Do you know who your customer is?... I mean really know!
It is easy to say that your customer is a “20-35-year-old female,” but what makes the ones who will buy different than the ones who won’t. Certainly not everyone in this category will purchase your product. If you think that you have narrowed your target market down enough, make it your goal to figure out what makes part of the target market want to buy and what makes the other part want to run.
Make sure that you don’t get pulled into the secondary research trap. Let me be clear, this information is great and helps understand the macro environment that you are looking to operate in, but there is no substitution for talking to customers. If you haven’t talked to customers yet, you still don’t know who they really are. It is that important! When you talk to customers you find out how much you didn’t know and the nuances of selling to this group.
So, what can you do to make sure you are getting the most out of market validation? Read the 3 tips to proper market validation below.
Ditch the Assumptions
Everything we think we know is based on some sort of assumption. We see the world through our own filters. This is why two people can experience the same thing and have completely different reactions. It is because their internal filters are different. Don’t assume that others will see your product like you do. It is actually very valuable to have other perspectives because you will be able to see where you can adjust your product after enough feedback.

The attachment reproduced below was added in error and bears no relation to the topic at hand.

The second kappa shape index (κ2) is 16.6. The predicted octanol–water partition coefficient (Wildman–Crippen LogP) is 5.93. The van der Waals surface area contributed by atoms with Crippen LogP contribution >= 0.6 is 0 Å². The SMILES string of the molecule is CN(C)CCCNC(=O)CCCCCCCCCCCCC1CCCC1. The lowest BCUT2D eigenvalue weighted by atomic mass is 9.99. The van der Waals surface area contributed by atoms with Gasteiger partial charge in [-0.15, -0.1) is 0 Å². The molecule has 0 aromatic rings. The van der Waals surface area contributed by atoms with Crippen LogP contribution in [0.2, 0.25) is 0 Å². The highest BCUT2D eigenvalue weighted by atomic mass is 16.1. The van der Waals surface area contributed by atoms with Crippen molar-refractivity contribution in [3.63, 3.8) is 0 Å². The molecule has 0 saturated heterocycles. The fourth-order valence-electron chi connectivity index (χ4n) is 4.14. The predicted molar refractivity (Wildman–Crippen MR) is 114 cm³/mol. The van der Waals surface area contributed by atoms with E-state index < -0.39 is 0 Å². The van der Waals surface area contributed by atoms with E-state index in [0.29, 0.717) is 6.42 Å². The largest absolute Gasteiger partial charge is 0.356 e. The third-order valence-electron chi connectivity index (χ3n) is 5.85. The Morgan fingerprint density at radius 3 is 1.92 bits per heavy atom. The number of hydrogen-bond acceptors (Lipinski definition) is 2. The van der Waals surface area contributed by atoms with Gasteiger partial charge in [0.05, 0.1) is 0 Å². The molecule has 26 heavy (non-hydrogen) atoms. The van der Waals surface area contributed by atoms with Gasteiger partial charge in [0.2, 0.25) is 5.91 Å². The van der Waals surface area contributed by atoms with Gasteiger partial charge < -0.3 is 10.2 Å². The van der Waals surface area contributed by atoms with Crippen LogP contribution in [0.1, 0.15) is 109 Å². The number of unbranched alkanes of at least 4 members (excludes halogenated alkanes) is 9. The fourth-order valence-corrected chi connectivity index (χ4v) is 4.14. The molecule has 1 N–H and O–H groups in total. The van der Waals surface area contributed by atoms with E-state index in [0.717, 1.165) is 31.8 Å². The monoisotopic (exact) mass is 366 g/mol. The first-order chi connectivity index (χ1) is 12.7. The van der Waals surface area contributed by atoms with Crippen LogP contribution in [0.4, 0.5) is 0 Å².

Think of that episode of Silicon Valley where they test Pied Piper with only technical people. They assumed the audience was a legit test group - but it didn't represent target customers.
Ask Why, a lot.
Move beyond someone liking your idea to asking - why. Get deeper and deeper, until all the whys are answered. It is very easy for us to get the answer that we want. You may not even know that you are favouring your product. I mean obviously you like it…or I hope that you do. If you get 100% positive feedback, there is probably something going wrong. You may want to try convincing people that have said they liked it into not liking it. This will really make them think about whether they like it or not because it is a lot easier to agree with someone than to say you don’t like the idea. You want to make sure that there is a need for your product or service so start by asking questions. If they say that they like it, then ask why they like it?
Get an External Perspective
Someone outside of the immediate company offers a unique perspective because they have less assumptions and knowledge of your idea. It is really good to have someone who doesn’t know the ins and outs of the idea take a critical look. When we are always thinking about our idea, we often miss major things that will prevent others from buying our idea. One time I tried to start a business without talking to anyone else about it – it was a way to better organize business cards – or so I thought! When I began trying to sell it, people told me that my solution actually made it harder for them. I thought everyone would keep business cards like I did, but since I didn’t ask…I didn’t know! One suggestion that we often give is to go have coffee with 100 people and talk about your idea. And one last point, make sure that you talk to people who are not extremely close to you, because they will often just want to support you.
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